6 1. FROM QUADRATIC FORMS TO SPHERE PACKINGS AND COVERINGS
Figure 4. Two bases of the hexagonal lattice obtained from the
PQFs in Figure 1.
The volume is called the determinant of the lattice L =
AZd
and denoted by det L.
This is justified, since it does not depend on the choice of the particular basis. For
the PQF Q =
AtA
we have det L =

det Q.
1.2.2. Hermite’s constant. The lattice interpretation of Gauss opened the
door for the use of geometric arguments in the theory of quadratic forms. A classical
example is the following theorem and its proof.
Theorem 1.1 (Hermite, [135]). Every lattice L has a base A = (a1, . . . , ad)
GLd(R), such that
a1···ad
4
3
d(d−1)/4
det L.
Using the dictionary, the theorem gives an upper bound for the arithmetical
minimum, depending on the determinant of a given PQF Q:
Corollary 1.2. λ(Q) (det
Q)1/d
·
(
4
3
)(d−1)/2
for Q
Sd
0
.
The corollary in particular implies the existence of Hermite’s constant
(1.12) Hd = sup
Q∈Sd
0
λ(Q)
(det Q)1/d
.
Hermite’s constant and generalizations have been extensively studied, e.g. in the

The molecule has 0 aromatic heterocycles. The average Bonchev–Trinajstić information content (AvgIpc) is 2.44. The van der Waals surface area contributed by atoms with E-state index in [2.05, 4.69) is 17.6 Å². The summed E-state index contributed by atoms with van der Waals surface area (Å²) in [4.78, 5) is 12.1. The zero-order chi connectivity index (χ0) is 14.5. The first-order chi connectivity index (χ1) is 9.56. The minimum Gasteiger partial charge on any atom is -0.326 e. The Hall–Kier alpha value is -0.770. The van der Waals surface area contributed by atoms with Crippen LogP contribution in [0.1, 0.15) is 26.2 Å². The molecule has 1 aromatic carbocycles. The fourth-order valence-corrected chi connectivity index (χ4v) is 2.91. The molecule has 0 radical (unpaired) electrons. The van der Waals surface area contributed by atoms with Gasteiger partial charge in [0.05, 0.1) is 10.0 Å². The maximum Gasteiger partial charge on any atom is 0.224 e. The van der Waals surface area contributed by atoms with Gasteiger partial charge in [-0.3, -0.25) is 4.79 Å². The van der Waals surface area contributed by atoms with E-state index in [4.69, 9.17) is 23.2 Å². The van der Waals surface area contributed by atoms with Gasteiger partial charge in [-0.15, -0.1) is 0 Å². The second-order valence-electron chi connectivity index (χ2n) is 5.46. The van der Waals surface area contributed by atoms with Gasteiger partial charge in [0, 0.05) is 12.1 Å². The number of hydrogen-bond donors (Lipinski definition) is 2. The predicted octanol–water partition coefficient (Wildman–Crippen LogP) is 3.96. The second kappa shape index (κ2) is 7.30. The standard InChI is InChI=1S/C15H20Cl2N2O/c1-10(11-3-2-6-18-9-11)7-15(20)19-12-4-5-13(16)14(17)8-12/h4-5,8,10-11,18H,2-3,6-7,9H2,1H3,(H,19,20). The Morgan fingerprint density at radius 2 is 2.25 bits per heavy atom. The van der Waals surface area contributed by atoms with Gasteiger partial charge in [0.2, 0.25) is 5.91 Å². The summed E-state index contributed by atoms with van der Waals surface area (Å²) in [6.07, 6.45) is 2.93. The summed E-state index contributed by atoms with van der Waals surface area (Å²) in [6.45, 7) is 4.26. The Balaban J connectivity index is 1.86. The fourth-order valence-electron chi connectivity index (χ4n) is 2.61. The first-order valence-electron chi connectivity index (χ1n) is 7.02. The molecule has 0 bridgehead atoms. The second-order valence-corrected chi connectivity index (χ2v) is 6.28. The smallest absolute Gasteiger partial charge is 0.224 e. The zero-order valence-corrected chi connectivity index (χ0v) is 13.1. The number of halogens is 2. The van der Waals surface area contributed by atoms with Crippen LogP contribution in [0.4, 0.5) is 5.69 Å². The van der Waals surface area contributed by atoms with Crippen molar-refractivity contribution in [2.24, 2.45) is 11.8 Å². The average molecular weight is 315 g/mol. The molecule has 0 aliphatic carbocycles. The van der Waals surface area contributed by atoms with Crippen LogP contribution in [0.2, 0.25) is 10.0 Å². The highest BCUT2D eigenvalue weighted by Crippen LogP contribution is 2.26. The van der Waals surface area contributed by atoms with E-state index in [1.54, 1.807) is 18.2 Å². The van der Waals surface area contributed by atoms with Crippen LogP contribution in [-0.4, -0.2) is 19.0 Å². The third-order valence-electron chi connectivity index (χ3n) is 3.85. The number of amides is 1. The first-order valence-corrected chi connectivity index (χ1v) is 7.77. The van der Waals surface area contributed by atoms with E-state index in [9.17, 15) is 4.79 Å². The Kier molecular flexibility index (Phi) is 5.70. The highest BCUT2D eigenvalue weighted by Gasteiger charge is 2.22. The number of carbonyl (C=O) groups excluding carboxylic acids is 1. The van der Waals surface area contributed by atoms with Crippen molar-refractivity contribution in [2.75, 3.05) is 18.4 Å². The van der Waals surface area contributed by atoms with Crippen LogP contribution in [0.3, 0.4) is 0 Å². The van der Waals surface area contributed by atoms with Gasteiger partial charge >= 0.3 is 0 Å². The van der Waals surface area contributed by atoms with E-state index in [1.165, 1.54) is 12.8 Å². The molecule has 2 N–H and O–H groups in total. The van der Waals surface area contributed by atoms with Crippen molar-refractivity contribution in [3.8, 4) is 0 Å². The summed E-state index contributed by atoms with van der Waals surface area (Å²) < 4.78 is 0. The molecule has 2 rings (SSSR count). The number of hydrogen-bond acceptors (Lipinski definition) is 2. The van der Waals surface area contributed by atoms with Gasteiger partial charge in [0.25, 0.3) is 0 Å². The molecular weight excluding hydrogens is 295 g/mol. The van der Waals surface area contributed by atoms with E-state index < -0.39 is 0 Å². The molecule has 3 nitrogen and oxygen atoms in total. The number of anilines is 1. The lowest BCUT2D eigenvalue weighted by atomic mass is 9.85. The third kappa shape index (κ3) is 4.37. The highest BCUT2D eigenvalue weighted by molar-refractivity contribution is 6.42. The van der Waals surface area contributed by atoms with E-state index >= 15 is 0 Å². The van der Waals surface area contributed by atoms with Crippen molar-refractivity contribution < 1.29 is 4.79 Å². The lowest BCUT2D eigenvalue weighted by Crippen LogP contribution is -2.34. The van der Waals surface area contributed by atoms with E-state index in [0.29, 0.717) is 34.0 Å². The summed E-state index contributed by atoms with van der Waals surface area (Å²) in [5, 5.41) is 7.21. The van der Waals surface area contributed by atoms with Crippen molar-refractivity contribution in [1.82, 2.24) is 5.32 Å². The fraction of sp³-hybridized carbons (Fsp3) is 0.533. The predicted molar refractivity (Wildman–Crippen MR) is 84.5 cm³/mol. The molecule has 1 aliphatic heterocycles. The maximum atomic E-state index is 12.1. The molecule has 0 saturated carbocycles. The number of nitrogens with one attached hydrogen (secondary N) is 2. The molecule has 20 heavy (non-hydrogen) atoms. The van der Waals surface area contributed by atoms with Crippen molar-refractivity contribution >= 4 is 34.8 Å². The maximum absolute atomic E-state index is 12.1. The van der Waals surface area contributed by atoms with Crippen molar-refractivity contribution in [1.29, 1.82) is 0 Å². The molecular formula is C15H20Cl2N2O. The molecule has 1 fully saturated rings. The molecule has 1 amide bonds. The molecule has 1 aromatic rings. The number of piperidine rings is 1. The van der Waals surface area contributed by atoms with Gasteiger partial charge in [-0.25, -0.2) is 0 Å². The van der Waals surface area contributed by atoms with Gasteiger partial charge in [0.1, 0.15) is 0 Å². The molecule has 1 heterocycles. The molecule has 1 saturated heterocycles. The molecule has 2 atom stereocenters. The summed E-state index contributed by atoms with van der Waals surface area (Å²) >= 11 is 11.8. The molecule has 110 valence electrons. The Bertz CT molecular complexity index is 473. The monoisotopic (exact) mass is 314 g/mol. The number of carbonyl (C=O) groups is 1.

context of algebraic number theory and differential geometry. We refer to [32],
[220], [70] and [265] for further reading.
1.2.3. Lattice sphere packings. Hermite’s theorem 1.1 and its proof (cf.
[174]) show how helpful the geometric viewpoint can be to obtain arithmetic results
as Corollary 1.2. The following sphere packing interpretation due to Minkowski
exemplifies this even more.
For a PQF Q =
AtA
and a lattice L =
AZd,
λ(L) =
λ(Q)
2
is called the packing radius of L. Thinking of solid spheres of radius λ(L) around
each lattice point, the spheres do not overlap and form a (lattice) sphere packing
(1.13) L +
λ(L)Bd
= {v + λ(L)x : v L, x
Bd}.
See Figure 5 for portions of two famous examples. Due to this interpretation of the
arithmetical minimum, the number | Min Q| of its representatives is also known as
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